Have you ever practiced your Tony Award acceptance speech in your free time? Do you dream of becoming the next Shakespeare, Rodgers, Hammerstein, Sondheim, Lloyd Webber or Miranda but have no idea where to start?
Deciding the plot, setting and characters can be just as hard as writing the show itself. It’s easy to get frustrated and quit before you even start. Self-doubt and fear are the biggest dream killers.
The truth is, you might not create a blockbuster hit, but you can’t win if you never throw your hat into the ring. So, why not take a shot?
To help you get started, here are some ways to inspire your writing:
1. Pay Attention
There are stories everywhere. Instead of putting in your headphones and burying your head in your phone, try observing the world around you. This is especially useful on public transportation. Listen to what people are saying and observe the potential characters near you.
Tip: Carry a notepad or note application on your phone, you never know when something you see will inspire an idea. When inspiration does come, you want to be ready!
2. Read the News
Real life is full of great ideas. So, read the news, and read it widely. Check out all of the different sections available in the publication. Something might spark your interest!
Tip: No time for reading? A wise professor once told me that a great writing exercise when inspiration has disappeared is to go through the newspaper, select a headline without reading the article and write a creative story based on that headline.
3. Write What You Know
It can be daunting to take on an unknown subject for your first kick at the can. So, pick a topic you already know a lot about, or write about yourself. Lin-Manuel Miranda’s first full-length musical, “In the Heights,” was based the New York City neighborhood he grew up in. His character of Abuela Claudia was inspired by a surrogate grandmother from his childhood summers spent in Puerto Rico. Miranda was able to tap into his experiences and use them to generate a Tony Award-winning score and musical.
Tip: Jot down experiences that have impacted you, then begin to outline each one to see how much of a complete story is there.
4. Take A Break
It’s amazing how busy we can be without every taking time to relax and restore our body, soul, & mind. Even pausing work for a 10-15 minute walk can stimulate your brain in ways you never imagined. Many creatives say their best ideas come away from the office. One big example of this is Hamilton’s creator/writer Lin-Manuel Miranda. His idea for “Hamilton: An American Musical” came to him while vacationing in Mexico.
It’s no accident that the best idea I’ve ever had in my life — perhaps maybe the best one I’ll ever have in my life — came to me on vacation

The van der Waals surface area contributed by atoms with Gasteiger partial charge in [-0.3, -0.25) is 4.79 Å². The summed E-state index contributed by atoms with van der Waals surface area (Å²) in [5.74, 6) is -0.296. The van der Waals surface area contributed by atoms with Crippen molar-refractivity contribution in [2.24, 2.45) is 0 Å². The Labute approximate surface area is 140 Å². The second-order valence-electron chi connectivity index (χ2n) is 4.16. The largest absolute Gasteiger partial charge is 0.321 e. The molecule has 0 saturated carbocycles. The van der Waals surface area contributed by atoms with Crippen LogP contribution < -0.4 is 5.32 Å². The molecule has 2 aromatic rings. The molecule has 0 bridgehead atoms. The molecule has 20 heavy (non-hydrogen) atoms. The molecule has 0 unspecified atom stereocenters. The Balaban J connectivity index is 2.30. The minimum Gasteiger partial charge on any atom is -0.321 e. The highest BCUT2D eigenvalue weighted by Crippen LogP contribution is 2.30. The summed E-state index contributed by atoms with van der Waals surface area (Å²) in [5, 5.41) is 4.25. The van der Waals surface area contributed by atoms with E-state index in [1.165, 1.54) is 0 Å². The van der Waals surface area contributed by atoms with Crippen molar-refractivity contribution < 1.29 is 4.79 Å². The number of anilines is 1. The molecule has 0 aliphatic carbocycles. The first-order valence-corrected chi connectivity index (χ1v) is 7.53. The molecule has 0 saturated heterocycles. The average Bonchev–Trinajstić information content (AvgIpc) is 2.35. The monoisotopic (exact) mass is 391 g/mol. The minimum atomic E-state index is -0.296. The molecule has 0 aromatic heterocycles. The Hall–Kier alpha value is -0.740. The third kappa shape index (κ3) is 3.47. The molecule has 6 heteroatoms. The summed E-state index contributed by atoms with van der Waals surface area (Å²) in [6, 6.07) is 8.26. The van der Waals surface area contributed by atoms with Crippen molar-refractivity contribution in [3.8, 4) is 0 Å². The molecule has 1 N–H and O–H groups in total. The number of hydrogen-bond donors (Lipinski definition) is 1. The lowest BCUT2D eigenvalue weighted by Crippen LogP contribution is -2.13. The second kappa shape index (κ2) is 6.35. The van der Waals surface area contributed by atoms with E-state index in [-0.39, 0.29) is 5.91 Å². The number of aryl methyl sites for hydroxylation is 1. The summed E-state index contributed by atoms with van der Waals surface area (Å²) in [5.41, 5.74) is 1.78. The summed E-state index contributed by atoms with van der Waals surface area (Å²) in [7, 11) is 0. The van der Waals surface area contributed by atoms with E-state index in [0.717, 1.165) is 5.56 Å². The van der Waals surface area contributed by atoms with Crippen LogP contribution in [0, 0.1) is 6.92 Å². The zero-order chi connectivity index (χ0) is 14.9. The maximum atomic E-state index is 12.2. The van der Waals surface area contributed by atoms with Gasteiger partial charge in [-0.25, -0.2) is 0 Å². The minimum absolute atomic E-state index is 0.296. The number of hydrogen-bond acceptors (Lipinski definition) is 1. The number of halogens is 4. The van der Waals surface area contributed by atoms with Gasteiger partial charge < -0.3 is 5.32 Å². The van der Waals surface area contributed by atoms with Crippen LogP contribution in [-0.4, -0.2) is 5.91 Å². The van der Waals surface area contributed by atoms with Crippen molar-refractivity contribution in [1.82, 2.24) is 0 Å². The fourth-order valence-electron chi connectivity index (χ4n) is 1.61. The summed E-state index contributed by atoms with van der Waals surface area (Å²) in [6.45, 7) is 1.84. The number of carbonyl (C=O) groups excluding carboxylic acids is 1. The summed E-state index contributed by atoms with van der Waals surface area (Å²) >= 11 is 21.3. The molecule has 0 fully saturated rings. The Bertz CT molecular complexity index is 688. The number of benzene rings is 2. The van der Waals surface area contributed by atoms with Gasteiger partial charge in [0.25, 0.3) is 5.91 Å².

5. One Plus One
Find two ideas and put them together to make an original idea. Sure, zombies have been done. And doctors working to fight off a zombie epidemic have been done. But say that zombie was a doctor working to fight off the zombie epidemic. Suddenly, you have a new and interesting idea, all because you put two of them together.
6. History Repeats Itself
You don’t have to look much further than a history textbook to find great stories. Past events are the basis for at least a dozen movies that come out every year, and even hit musicals such as “Hamilton.” So, don’t snooze in your history class. Take a step into the past — you never know what you might find.
Example? A newsboy strike in 1899 was the basis for the Broadway hit “Newsies”
7. Ask, “What If?”
This simple question could turn an ordinary idea or situation into something extraordinary. It’s a great excuse for the imagination. This is even a useful way to put a twist on an already written idea. The musical “Wicked” is the perfect “what-if.” What if the Wicked Witch of the West wasn’t bad? What if Dorothy was the villain? What if the roles were reversed? These questions took an old idea and made it fresh, leading to a bestselling book and an iconic musical.
8. A Picture’s Worth 50,000 words
Similar to the headline idea, find a photo without any captions or explanations and write the creative story of that photo. Magazines, newspapers, Pinterest and Tumblr are all helpful places to look for pictures to get your creative juices flowing.
9. Seek Collaboration
Sure, you can be a lone wolf out there penning your masterpiece, but good things come in pairs. In many cases, two brains is better than one. A high percentage of Broadway shows, movies, and TV series have multiple writers/collaborators. Though the main ideas come from you, creative partners can help bring new perspective and talents to the project. After all, what was Rodgers without Hammerstein?
How to find collaborators?
- Join a meetup group on a site like Meetup.com
- Join a Facebook group for playwright’s like This One
- Attend a playwright’s workshop in your city